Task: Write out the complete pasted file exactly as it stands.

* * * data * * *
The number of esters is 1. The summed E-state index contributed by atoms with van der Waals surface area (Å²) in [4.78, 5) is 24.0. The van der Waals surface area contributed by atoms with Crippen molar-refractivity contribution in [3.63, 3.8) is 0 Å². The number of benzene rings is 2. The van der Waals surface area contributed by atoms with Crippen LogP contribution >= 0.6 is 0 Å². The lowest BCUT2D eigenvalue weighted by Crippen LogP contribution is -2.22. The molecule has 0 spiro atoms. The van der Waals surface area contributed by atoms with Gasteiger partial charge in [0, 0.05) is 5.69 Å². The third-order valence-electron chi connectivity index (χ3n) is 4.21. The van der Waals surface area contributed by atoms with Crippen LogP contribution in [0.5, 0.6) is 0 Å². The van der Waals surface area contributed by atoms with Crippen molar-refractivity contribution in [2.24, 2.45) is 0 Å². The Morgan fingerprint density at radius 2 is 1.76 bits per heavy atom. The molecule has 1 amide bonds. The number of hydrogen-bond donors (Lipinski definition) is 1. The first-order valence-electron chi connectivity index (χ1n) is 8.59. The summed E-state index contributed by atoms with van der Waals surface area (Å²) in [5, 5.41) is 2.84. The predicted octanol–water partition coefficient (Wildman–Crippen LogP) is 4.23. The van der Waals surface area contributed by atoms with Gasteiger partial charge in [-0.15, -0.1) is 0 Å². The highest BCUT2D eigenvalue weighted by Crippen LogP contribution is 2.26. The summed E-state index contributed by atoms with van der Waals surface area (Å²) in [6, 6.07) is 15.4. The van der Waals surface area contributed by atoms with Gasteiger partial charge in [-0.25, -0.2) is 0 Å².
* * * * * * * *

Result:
The number of esters is 1. The summed E-state index contributed by atoms with van der Waals surface area (Å²) in [4.78, 5) is 24.0. The van der Waals surface area contributed by atoms with Crippen molar-refractivity contribution in [3.63, 3.8) is 0 Å². The number of benzene rings is 2. The van der Waals surface area contributed by atoms with Crippen LogP contribution >= 0.6 is 0 Å². The lowest BCUT2D eigenvalue weighted by Crippen LogP contribution is -2.22. The molecule has 0 spiro atoms. The van der Waals surface area contributed by atoms with Gasteiger partial charge in [0, 0.05) is 5.69 Å². The third-order valence-electron chi connectivity index (χ3n) is 4.21. The van der Waals surface area contributed by atoms with Crippen LogP contribution in [0.5, 0.6) is 0 Å². The van der Waals surface area contributed by atoms with Crippen molar-refractivity contribution in [2.24, 2.45) is 0 Å². The Morgan fingerprint density at radius 2 is 1.76 bits per heavy atom. The molecule has 1 amide bonds. The number of hydrogen-bond donors (Lipinski definition) is 1. The first-order valence-electron chi connectivity index (χ1n) is 8.59. The summed E-state index contributed by atoms with van der Waals surface area (Å²) in [5, 5.41) is 2.84. The predicted octanol–water partition coefficient (Wildman–Crippen LogP) is 4.23. The van der Waals surface area contributed by atoms with Gasteiger partial charge in [-0.15, -0.1) is 0 Å². The highest BCUT2D eigenvalue weighted by Crippen LogP contribution is 2.26. The summed E-state index contributed by atoms with van der Waals surface area (Å²) in [6, 6.07) is 15.4. The van der Waals surface area contributed by atoms with Gasteiger partial charge in [-0.25, -0.2) is 0 Å².